9. 7.2.9. Determining the Failing Line of Code
          1. 7.2.9.1. 2.4.x Kernel Oops Dumps
        10. 7.2.10. Kernel Oopses and Hardware
        11. 7.2.11. Setting up cscope to Index Kernel Sources
      3. 7.3. Conclusion
    13. 8. Kernel Debugging with KDB
      1. 8.1. Introduction
      2. 8.2. Enabling KDB
      3. 8.3. Using KDB
        1. 8.3.1. Activating KDB
        2. 8.3.2. Resuming Normal Execution
        3. 8.3.3. Basic Commands
      4. 8.4. Conclusion
    14. 9. ELF: Executable and Linking Format
      1. 9.1. Introduction
      2. 9.2. Concepts and Definitions
        1. 9.2.1. Symbol
          1. 9.2.1.1. Symbols Names and C Versus C++
        2. 9.2.2. Object Files, Shared Libraries, Executables, and Core Files
          1. 9.2.2.1. Object Files
          2. 9.2.2.2. Shared Libraries
          3. 9.2.2.3. Exectuables
          4. 9.2.2.4. Core Files
          5. 9.2.2.5. Static Libraries
        3. 9.2.3. Linking
          1. 9.2.3.1. Linking with Static Libraries
        4. 9.2.4. Run Time Linking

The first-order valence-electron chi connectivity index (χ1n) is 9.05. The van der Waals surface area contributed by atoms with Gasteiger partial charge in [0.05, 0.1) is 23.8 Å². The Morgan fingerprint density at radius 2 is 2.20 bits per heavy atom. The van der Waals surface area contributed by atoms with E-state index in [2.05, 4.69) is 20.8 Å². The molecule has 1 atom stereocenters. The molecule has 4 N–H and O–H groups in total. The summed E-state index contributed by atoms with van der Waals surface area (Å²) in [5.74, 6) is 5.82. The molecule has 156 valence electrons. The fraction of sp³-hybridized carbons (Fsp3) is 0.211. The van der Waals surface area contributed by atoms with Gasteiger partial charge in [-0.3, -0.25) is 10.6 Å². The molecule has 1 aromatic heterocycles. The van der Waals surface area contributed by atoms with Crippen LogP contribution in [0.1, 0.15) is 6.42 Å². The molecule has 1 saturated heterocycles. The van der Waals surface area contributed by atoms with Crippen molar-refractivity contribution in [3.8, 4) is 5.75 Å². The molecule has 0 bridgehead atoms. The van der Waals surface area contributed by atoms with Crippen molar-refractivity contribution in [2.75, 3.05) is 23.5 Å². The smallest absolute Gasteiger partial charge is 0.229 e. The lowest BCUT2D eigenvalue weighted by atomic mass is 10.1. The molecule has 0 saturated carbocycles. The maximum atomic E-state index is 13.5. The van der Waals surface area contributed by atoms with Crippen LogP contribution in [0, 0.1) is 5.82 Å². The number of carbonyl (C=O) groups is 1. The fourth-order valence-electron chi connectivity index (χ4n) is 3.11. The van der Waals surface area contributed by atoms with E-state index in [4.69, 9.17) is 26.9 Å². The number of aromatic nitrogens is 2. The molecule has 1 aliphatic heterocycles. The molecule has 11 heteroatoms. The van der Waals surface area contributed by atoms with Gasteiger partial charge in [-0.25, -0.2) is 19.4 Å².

5. 9.2.5. Program Interpreter / Run Time Linker
      3. 9.3. ELF Header
      4. 9.4. Overview of Segments and Sections
      5. 9.5. Segments and the Program Header Table
        1. 9.5.1. Text and Data Segments
      6. 9.6. Sections and the Section Header Table
        1. 9.6.1. String Table Format
        2. 9.6.2. Symbol Table Format
        3. 9.6.3. Section Names and Types
          1. 9.6.3.1. .bss
          2. 9.6.3.2. .data
          3. 9.6.3.3. .dynamic
          4. 9.6.3.4. .dynsym (symbol table)
          5. 9.6.3.5. .dynstr (string table)
          6. 9.6.3.6. .fini
          7. 9.6.3.7. .got (Global Offset Table)
          8. 9.6.3.8. .hash
          9. 9.6.3.9. .init
          10. 9.6.3.10. .interp
          11. 9.6.3.11. .plt (Procedure Linkage Table)
          12. 9.6.3.12. .rodata
          13. 9.6.3.13. .shstrtab
          14. 9.6.3.14. .strtab (string table)
          15. 9.6.3.15. .symtab (symbol table)
          16. 9.6.3.16. .text
          17. 9.6.3.17. .rel
      7. 9.7. Relocation and Position Independent Code (PIC)
        1. 9.7.1. PIC vs. non-PIC
        2. 9.7.2. Relocation and Position Independent Code
        3. 9.7.3. Relocation and Linking
      8. 9.8. Stripping an ELF Object
      9. 9.9. Program Interpreter
        1. 9.9.1. Link Map